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Skip the Scabs: Federal Government to Ban Use of Replacement...

Strikes and lockouts cause massive interruptions in an employer’s operations. When faced with a strike or lockout, employers will sometimes use replacement workers to continue their operations and ease the financial consequences. Replacement workers, colloquially known as “scabs”, are people who are hired or used to temporarily perform the bargaining unit work of the unionized […]

Amendments to the Canada Business Corporations Act Officially Ends Ownership...

New amendments to the Canada Business Corporations Act (Federal) (“CBCA”) are about to come into force on January 22, 2024, which will once again change requirements regarding transparency and public disclosure of corporate ownership in Canada. Amendments to ISC Disclosure Requirements The Federal Government will now seek automatic disclosure of information pertaining to an “Individual […]

Employment & Labour – Top Ten Cases of 2023

Another year, and more important legal developments in the employment and labour fields. Below we have summarized what we believe are the top 10 Canadian employment and labour decisions of 2023 (with an 11th thrown in for good measure) that employers should be aware of: R v Greater Sudbury (City), 2023 SCC 28 Split decision […]

Landmark Decision in Ontario: NBA Star Wins Recission in Hidden...

In a groundbreaking decision that highlights the importance of full disclosure in real estate transactions, an Ontario judge has ruled in favor of NBA star Shai Gilgeous-Alexander. The case, 1000425140 Ontario Inc. v. 1000176653 Ontario Inc., 2023 ONSC 6688, centers around the purchase of a luxury home in Burlington, Ontario, where the judge ordered recission […]

This Month in Nova Scotia Family Law – December 2023

Strait-Hinnerichsen v Strait-Hinnerichsen, 2023 NSSC 340. Judge: Honourable Justice Ingersoll Subject: Division of Assets, Unequal Division, Parenting, Child Support, and Special and Extraordinary expenses. Summary: The parties separated after almost 20 years of marriage. They have agreed to a shared parenting arrangement. Each issue in this decision will be discussed separately below. The first issue concerned […]

December 14, 2023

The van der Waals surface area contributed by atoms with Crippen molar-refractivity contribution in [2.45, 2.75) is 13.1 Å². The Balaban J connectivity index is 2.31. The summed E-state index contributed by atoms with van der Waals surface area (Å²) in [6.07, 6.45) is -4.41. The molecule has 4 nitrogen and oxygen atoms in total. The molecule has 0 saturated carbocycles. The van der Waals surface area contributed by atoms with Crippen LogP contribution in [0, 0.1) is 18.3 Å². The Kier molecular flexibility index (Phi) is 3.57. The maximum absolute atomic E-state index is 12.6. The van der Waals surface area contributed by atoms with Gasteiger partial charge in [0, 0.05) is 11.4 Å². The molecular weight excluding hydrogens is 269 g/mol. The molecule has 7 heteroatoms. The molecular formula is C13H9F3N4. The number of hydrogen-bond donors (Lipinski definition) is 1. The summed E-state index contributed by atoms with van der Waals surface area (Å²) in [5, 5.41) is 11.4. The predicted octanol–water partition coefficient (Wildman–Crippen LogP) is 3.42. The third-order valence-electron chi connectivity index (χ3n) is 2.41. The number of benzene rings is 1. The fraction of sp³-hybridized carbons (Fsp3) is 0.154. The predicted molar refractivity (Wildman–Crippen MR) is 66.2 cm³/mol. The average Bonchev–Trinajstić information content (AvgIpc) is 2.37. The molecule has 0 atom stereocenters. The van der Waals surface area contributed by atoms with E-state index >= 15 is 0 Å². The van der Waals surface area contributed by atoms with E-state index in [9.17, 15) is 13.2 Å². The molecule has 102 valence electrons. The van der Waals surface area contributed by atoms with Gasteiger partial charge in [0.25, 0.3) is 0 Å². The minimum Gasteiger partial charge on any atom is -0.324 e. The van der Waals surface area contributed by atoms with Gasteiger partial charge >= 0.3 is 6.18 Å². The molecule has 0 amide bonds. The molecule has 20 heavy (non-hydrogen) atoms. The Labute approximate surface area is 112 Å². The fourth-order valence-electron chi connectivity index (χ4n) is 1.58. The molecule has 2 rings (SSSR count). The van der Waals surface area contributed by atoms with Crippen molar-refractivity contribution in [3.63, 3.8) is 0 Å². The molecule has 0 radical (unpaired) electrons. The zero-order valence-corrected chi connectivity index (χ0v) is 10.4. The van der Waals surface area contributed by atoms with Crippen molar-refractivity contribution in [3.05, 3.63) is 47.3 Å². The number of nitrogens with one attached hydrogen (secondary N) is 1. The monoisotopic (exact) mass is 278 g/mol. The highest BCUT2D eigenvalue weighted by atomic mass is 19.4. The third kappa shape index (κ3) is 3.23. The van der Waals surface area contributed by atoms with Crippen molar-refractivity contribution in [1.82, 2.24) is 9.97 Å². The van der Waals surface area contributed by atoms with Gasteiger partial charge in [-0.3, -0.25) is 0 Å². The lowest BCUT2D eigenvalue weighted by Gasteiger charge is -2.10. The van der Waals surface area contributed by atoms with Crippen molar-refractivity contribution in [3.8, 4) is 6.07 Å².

Eligibility to Receive Medical Assistance in Dying

On March 17, 2021, several amendments to the Criminal Code modified the eligibility requirements for access to medical assistance in dying (“MAID”), building on the assisted dying framework first implemented in the Criminal Code in 2016. While the topic has its basis in criminal law, the implications of MAID are relevant to estate planning and […]

A Step Back for Holdback Trust Accounts: Amendments to New...

New Brunswick’s Construction Remedies Act (the “Act”) received Royal Assent on December 18, 2020.  The “new” Act, which replaces the Mechanic’s Lien Act, applies to all construction contracts entered into on or after November 1, 2021. On April 1, 2022 sections 37 and 38 of the Act came into force, creating and outlining the requirements […]

In New Brunswick, Can You Make a Claim Against Your...

In a recent article, (In New Brunswick, When Do You Become “Common-Law”?), we discussed how long it takes to become common-law in New Brunswick.  In that article, we mentioned that common-law couples do not have the same rights as married couples, and there is no presumption of equal division of property on separation. However, you […]

Learning from Losing: Debriefing under the Public Procurement Act

Five years after repeal of the Public Tender Act, specific details of the operation of the Public Procurement Act (the “Act”) remain a mystery to many. This is concerning given the Act’s stated objectives of transparency and accountability. Debriefing is a key mechanism to meet these objectives but, based on client and industry interactions, it […]

This Month in Nova Scotia Family Law – November 2023

CT v JB, 2023 NSSC 351 Judge: Justice Lee Anne MacLeod-Archer Subject: Costs Summary: The parties participated in a nine day hearing on the issues of parenting and child support.  CT was awarded primary care and decision-making responsibility and JB was ordered to pay prospective and retroactive child support.  CT sought lump costs of $60,000 inclusive […]